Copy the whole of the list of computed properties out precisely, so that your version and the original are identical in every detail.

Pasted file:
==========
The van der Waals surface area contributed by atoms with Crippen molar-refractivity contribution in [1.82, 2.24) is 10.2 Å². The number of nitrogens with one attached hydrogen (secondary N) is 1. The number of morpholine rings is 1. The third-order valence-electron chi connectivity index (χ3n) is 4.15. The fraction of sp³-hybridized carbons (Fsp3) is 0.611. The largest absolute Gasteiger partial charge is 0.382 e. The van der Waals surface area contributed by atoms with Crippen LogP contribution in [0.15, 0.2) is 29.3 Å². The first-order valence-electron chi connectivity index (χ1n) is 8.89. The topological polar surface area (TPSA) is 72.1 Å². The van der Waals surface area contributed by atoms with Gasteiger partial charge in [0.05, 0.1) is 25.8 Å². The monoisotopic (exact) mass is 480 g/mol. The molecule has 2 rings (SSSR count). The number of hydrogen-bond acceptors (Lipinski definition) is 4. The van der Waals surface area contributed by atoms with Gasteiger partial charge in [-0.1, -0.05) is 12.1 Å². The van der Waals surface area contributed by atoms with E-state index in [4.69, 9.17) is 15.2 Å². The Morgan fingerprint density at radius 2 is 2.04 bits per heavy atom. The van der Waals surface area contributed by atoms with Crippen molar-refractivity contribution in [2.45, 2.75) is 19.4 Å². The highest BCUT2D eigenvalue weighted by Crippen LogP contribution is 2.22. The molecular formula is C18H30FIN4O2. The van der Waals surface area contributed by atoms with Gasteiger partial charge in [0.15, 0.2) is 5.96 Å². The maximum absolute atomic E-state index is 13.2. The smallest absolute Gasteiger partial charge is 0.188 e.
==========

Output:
The van der Waals surface area contributed by atoms with Crippen molar-refractivity contribution in [1.82, 2.24) is 10.2 Å². The number of nitrogens with one attached hydrogen (secondary N) is 1. The number of morpholine rings is 1. The third-order valence-electron chi connectivity index (χ3n) is 4.15. The fraction of sp³-hybridized carbons (Fsp3) is 0.611. The largest absolute Gasteiger partial charge is 0.382 e. The van der Waals surface area contributed by atoms with Crippen LogP contribution in [0.15, 0.2) is 29.3 Å². The first-order valence-electron chi connectivity index (χ1n) is 8.89. The topological polar surface area (TPSA) is 72.1 Å². The van der Waals surface area contributed by atoms with Gasteiger partial charge in [0.05, 0.1) is 25.8 Å². The monoisotopic (exact) mass is 480 g/mol. The molecule has 2 rings (SSSR count). The number of hydrogen-bond acceptors (Lipinski definition) is 4. The van der Waals surface area contributed by atoms with Gasteiger partial charge in [-0.1, -0.05) is 12.1 Å². The van der Waals surface area contributed by atoms with E-state index in [4.69, 9.17) is 15.2 Å². The Morgan fingerprint density at radius 2 is 2.04 bits per heavy atom. The van der Waals surface area contributed by atoms with Crippen molar-refractivity contribution in [2.45, 2.75) is 19.4 Å². The highest BCUT2D eigenvalue weighted by Crippen LogP contribution is 2.22. The molecular formula is C18H30FIN4O2. The van der Waals surface area contributed by atoms with Gasteiger partial charge in [0.15, 0.2) is 5.96 Å². The maximum absolute atomic E-state index is 13.2. The smallest absolute Gasteiger partial charge is 0.188 e.